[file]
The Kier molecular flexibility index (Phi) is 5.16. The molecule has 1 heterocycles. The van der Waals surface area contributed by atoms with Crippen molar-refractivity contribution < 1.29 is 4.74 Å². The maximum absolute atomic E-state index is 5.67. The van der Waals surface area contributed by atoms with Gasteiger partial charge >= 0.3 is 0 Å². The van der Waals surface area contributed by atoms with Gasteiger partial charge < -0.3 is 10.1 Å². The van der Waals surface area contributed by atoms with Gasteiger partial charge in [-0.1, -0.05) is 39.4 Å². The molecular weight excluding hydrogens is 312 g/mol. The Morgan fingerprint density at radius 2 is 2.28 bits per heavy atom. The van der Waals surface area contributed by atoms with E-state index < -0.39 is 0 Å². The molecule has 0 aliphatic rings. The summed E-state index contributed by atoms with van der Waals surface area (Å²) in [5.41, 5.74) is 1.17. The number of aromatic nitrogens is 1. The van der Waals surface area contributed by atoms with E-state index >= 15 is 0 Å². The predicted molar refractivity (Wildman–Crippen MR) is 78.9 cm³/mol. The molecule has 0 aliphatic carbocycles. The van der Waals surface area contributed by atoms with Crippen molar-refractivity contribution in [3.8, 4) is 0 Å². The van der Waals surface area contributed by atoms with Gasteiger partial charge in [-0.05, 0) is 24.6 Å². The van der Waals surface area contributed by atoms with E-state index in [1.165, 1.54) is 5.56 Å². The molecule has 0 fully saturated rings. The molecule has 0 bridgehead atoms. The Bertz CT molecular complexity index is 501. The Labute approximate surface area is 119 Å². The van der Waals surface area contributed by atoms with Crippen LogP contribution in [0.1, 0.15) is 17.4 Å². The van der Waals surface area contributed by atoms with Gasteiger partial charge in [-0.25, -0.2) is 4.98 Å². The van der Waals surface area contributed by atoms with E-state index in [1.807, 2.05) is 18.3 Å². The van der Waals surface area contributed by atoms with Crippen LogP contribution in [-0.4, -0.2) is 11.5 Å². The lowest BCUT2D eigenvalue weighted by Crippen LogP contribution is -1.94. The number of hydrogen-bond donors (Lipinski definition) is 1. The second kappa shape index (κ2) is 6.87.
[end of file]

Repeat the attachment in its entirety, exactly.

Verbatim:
The Kier molecular flexibility index (Phi) is 5.16. The molecule has 1 heterocycles. The van der Waals surface area contributed by atoms with Crippen molar-refractivity contribution < 1.29 is 4.74 Å². The maximum absolute atomic E-state index is 5.67. The van der Waals surface area contributed by atoms with Gasteiger partial charge >= 0.3 is 0 Å². The van der Waals surface area contributed by atoms with Gasteiger partial charge < -0.3 is 10.1 Å². The van der Waals surface area contributed by atoms with Gasteiger partial charge in [-0.1, -0.05) is 39.4 Å². The molecular weight excluding hydrogens is 312 g/mol. The Morgan fingerprint density at radius 2 is 2.28 bits per heavy atom. The van der Waals surface area contributed by atoms with E-state index < -0.39 is 0 Å². The molecule has 0 aliphatic rings. The summed E-state index contributed by atoms with van der Waals surface area (Å²) in [5.41, 5.74) is 1.17. The number of aromatic nitrogens is 1. The van der Waals surface area contributed by atoms with E-state index >= 15 is 0 Å². The predicted molar refractivity (Wildman–Crippen MR) is 78.9 cm³/mol. The molecule has 0 aliphatic carbocycles. The van der Waals surface area contributed by atoms with Crippen molar-refractivity contribution in [3.8, 4) is 0 Å². The van der Waals surface area contributed by atoms with Gasteiger partial charge in [-0.05, 0) is 24.6 Å². The van der Waals surface area contributed by atoms with E-state index in [1.165, 1.54) is 5.56 Å². The molecule has 0 fully saturated rings. The molecule has 0 bridgehead atoms. The Bertz CT molecular complexity index is 501. The Labute approximate surface area is 119 Å². The van der Waals surface area contributed by atoms with Crippen LogP contribution in [0.1, 0.15) is 17.4 Å². The van der Waals surface area contributed by atoms with Gasteiger partial charge in [-0.25, -0.2) is 4.98 Å². The van der Waals surface area contributed by atoms with E-state index in [1.807, 2.05) is 18.3 Å². The van der Waals surface area contributed by atoms with Crippen LogP contribution in [-0.4, -0.2) is 11.5 Å². The lowest BCUT2D eigenvalue weighted by Crippen LogP contribution is -1.94. The number of hydrogen-bond donors (Lipinski definition) is 1. The second kappa shape index (κ2) is 6.87.